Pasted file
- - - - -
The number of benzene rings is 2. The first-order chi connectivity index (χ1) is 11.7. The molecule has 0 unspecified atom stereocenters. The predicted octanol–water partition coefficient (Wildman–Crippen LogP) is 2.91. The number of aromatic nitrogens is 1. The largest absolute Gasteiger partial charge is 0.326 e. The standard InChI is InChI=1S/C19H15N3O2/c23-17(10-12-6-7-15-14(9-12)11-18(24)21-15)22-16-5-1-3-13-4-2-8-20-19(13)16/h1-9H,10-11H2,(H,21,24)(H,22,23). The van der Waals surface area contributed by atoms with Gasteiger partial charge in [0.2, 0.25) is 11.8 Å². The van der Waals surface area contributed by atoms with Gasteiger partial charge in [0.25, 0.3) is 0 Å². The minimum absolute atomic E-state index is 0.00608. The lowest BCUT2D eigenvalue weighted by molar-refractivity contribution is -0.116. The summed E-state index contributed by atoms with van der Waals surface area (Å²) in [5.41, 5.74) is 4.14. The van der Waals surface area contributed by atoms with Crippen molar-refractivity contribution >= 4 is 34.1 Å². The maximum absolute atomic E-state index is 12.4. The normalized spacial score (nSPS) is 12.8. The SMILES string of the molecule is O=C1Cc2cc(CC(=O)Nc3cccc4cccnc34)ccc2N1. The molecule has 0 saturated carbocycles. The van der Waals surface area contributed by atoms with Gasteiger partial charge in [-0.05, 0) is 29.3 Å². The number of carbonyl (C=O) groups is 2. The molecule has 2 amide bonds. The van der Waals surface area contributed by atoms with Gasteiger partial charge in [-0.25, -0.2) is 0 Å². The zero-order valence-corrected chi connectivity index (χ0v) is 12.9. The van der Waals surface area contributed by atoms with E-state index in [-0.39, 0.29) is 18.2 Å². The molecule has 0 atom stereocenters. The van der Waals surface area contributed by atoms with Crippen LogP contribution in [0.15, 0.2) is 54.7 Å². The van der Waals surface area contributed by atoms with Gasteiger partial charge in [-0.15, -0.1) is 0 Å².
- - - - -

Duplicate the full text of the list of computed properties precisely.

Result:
The number of benzene rings is 2. The first-order chi connectivity index (χ1) is 11.7. The molecule has 0 unspecified atom stereocenters. The predicted octanol–water partition coefficient (Wildman–Crippen LogP) is 2.91. The number of aromatic nitrogens is 1. The largest absolute Gasteiger partial charge is 0.326 e. The standard InChI is InChI=1S/C19H15N3O2/c23-17(10-12-6-7-15-14(9-12)11-18(24)21-15)22-16-5-1-3-13-4-2-8-20-19(13)16/h1-9H,10-11H2,(H,21,24)(H,22,23). The van der Waals surface area contributed by atoms with Gasteiger partial charge in [0.2, 0.25) is 11.8 Å². The van der Waals surface area contributed by atoms with Gasteiger partial charge in [0.25, 0.3) is 0 Å². The minimum absolute atomic E-state index is 0.00608. The lowest BCUT2D eigenvalue weighted by molar-refractivity contribution is -0.116. The summed E-state index contributed by atoms with van der Waals surface area (Å²) in [5.41, 5.74) is 4.14. The van der Waals surface area contributed by atoms with Crippen molar-refractivity contribution >= 4 is 34.1 Å². The maximum absolute atomic E-state index is 12.4. The normalized spacial score (nSPS) is 12.8. The SMILES string of the molecule is O=C1Cc2cc(CC(=O)Nc3cccc4cccnc34)ccc2N1. The molecule has 0 saturated carbocycles. The van der Waals surface area contributed by atoms with Gasteiger partial charge in [-0.05, 0) is 29.3 Å². The number of carbonyl (C=O) groups is 2. The molecule has 2 amide bonds. The van der Waals surface area contributed by atoms with Gasteiger partial charge in [-0.25, -0.2) is 0 Å². The zero-order valence-corrected chi connectivity index (χ0v) is 12.9. The van der Waals surface area contributed by atoms with E-state index in [-0.39, 0.29) is 18.2 Å². The molecule has 0 atom stereocenters. The van der Waals surface area contributed by atoms with Crippen LogP contribution in [0.15, 0.2) is 54.7 Å². The van der Waals surface area contributed by atoms with Gasteiger partial charge in [-0.15, -0.1) is 0 Å².